The impacts of changed living conditions on child and adolescent mental health
This research programme will study how changed living conditions affect the mental health of children and adolescents. It is financed by Forte and is a collaboration between Centre for Research on Child and Adolescent Mental Health at Karlstad university and the Department of Education and Special Education at the University of Gothenburg.
During the last decades profound changes have taken place in the Swedish society, in the family structure, the school system, the labour market and in other sectors. The population structure among the younger age cohorts has also changed due to migration. To what extent and in what ways the societal changes have affected child and adolescent mental health is still not known.
How changes affect mental health
The aim of the program is to investigate how changes in early life conditions affect children’s and young people’s mental health. The program comprises two tracks:
A. Comparative analyses of societal changes and mental health trends within and between countries addressing two research questions:
- Which changes and differences in societal conditions may explain adolescent mental health trends within and between countries?
- Which changes and differences in societal conditions may explain adolescent mental health trends within and between municipalities and schools in Sweden?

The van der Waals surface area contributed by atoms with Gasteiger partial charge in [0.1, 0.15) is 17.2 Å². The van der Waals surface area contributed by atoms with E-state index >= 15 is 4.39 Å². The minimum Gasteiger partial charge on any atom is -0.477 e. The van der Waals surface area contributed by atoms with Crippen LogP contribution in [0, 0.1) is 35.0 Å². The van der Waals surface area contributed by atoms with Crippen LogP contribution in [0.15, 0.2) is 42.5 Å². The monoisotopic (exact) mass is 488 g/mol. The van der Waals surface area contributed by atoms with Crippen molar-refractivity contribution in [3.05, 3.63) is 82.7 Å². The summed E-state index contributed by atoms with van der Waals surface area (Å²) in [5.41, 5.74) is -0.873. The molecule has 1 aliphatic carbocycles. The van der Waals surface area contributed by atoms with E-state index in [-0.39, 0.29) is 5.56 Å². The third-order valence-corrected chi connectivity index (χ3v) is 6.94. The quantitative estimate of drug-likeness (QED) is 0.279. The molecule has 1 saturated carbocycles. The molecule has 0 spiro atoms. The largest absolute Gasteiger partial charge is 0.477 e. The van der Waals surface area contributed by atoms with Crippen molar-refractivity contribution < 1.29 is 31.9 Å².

B. Multilevel analyses of how changes in early life living conditions affect the mental health of children and young people, addressing the following research questions:
- Which are the causal effects of stress exposure in the school/family on mental health, and how are these effects affected by socio-demographic individual and family variables such as gender, age, country of birth, SES; personal resources and characteristics such as cognition, self-esteem, self-efficacy; social resources and factors such as school climate, social capital, and the neighbourhood; and the societal context at different points in time?
Education and mental health
We will also analyse the reciprocal causal relationships between academic achievement and mental health, and how these relationships are affected by individual, family and contextual variables. The program is in collaboration between the Centre for Research on Child and Adolescent Mental Health at Karlstad University and the Department of Education and Special Education at the University of Gothenburg.